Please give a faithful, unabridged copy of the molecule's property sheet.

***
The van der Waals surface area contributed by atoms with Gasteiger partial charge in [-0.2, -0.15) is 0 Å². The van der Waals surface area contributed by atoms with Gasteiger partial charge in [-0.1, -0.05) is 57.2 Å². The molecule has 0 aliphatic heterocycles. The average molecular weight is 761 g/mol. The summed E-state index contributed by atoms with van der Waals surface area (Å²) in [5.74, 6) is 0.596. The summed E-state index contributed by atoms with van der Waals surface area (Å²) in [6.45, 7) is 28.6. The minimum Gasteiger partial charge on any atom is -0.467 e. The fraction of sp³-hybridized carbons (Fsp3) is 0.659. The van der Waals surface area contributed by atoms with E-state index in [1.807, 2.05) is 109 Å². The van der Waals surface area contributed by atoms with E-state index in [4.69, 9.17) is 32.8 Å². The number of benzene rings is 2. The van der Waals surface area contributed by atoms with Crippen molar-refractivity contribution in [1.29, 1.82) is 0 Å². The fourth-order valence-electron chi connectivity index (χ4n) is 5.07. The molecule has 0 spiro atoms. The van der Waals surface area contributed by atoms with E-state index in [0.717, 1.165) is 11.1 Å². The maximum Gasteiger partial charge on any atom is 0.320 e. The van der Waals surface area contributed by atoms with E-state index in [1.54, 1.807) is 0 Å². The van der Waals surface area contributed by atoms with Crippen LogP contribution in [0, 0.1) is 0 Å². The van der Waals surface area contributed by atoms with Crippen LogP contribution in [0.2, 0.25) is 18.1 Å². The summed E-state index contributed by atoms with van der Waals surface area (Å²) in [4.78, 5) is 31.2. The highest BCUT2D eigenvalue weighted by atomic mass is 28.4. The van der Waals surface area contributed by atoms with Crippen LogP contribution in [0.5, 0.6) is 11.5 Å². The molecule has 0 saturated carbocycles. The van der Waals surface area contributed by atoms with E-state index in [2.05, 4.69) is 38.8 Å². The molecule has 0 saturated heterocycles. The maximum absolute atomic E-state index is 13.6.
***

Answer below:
The van der Waals surface area contributed by atoms with Gasteiger partial charge in [-0.2, -0.15) is 0 Å². The van der Waals surface area contributed by atoms with Gasteiger partial charge in [-0.1, -0.05) is 57.2 Å². The molecule has 0 aliphatic heterocycles. The average molecular weight is 761 g/mol. The summed E-state index contributed by atoms with van der Waals surface area (Å²) in [5.74, 6) is 0.596. The summed E-state index contributed by atoms with van der Waals surface area (Å²) in [6.45, 7) is 28.6. The minimum Gasteiger partial charge on any atom is -0.467 e. The fraction of sp³-hybridized carbons (Fsp3) is 0.659. The van der Waals surface area contributed by atoms with E-state index in [1.807, 2.05) is 109 Å². The van der Waals surface area contributed by atoms with E-state index in [4.69, 9.17) is 32.8 Å². The number of benzene rings is 2. The van der Waals surface area contributed by atoms with Crippen molar-refractivity contribution in [1.29, 1.82) is 0 Å². The fourth-order valence-electron chi connectivity index (χ4n) is 5.07. The molecule has 0 spiro atoms. The van der Waals surface area contributed by atoms with E-state index in [0.717, 1.165) is 11.1 Å². The maximum Gasteiger partial charge on any atom is 0.320 e. The van der Waals surface area contributed by atoms with E-state index in [1.54, 1.807) is 0 Å². The van der Waals surface area contributed by atoms with Crippen LogP contribution in [0, 0.1) is 0 Å². The van der Waals surface area contributed by atoms with Crippen LogP contribution in [0.2, 0.25) is 18.1 Å². The summed E-state index contributed by atoms with van der Waals surface area (Å²) in [4.78, 5) is 31.2. The highest BCUT2D eigenvalue weighted by atomic mass is 28.4. The van der Waals surface area contributed by atoms with Crippen LogP contribution in [0.5, 0.6) is 11.5 Å². The molecule has 0 saturated carbocycles. The van der Waals surface area contributed by atoms with E-state index in [2.05, 4.69) is 38.8 Å². The molecule has 0 saturated heterocycles. The maximum absolute atomic E-state index is 13.6.